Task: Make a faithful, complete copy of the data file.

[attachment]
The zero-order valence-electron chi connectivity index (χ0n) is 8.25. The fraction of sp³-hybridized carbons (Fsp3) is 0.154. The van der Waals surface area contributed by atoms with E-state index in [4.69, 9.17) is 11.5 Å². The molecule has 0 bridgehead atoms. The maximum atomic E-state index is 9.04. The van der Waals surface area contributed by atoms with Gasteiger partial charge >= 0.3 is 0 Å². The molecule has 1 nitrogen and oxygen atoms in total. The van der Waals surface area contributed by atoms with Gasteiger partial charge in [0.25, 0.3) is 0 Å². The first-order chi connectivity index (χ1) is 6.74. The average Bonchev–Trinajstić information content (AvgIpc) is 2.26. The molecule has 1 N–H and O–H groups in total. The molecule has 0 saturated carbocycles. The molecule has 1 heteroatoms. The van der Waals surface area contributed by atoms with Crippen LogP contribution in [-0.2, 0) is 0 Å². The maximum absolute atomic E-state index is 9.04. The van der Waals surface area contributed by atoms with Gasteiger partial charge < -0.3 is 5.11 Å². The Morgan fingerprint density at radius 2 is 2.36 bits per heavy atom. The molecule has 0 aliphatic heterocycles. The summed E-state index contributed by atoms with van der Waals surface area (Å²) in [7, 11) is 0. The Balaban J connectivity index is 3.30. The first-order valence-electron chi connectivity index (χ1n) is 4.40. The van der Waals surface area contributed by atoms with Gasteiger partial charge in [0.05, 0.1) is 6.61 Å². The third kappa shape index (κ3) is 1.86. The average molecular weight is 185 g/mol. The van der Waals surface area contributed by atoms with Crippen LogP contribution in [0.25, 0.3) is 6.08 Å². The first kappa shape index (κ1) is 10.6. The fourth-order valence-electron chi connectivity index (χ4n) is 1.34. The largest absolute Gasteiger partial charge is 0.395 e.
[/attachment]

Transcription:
The zero-order valence-electron chi connectivity index (χ0n) is 8.25. The fraction of sp³-hybridized carbons (Fsp3) is 0.154. The van der Waals surface area contributed by atoms with E-state index in [4.69, 9.17) is 11.5 Å². The molecule has 0 bridgehead atoms. The maximum atomic E-state index is 9.04. The van der Waals surface area contributed by atoms with Gasteiger partial charge >= 0.3 is 0 Å². The molecule has 1 nitrogen and oxygen atoms in total. The van der Waals surface area contributed by atoms with Gasteiger partial charge in [0.25, 0.3) is 0 Å². The first-order chi connectivity index (χ1) is 6.74. The average Bonchev–Trinajstić information content (AvgIpc) is 2.26. The molecule has 1 N–H and O–H groups in total. The molecule has 0 saturated carbocycles. The molecule has 1 heteroatoms. The van der Waals surface area contributed by atoms with Crippen LogP contribution in [-0.2, 0) is 0 Å². The maximum absolute atomic E-state index is 9.04. The van der Waals surface area contributed by atoms with Gasteiger partial charge < -0.3 is 5.11 Å². The Morgan fingerprint density at radius 2 is 2.36 bits per heavy atom. The molecule has 0 aliphatic heterocycles. The summed E-state index contributed by atoms with van der Waals surface area (Å²) in [7, 11) is 0. The Balaban J connectivity index is 3.30. The first-order valence-electron chi connectivity index (χ1n) is 4.40. The van der Waals surface area contributed by atoms with Gasteiger partial charge in [0.05, 0.1) is 6.61 Å². The third kappa shape index (κ3) is 1.86. The average molecular weight is 185 g/mol. The van der Waals surface area contributed by atoms with Crippen LogP contribution in [0.25, 0.3) is 6.08 Å². The first kappa shape index (κ1) is 10.6. The fourth-order valence-electron chi connectivity index (χ4n) is 1.34. The largest absolute Gasteiger partial charge is 0.395 e.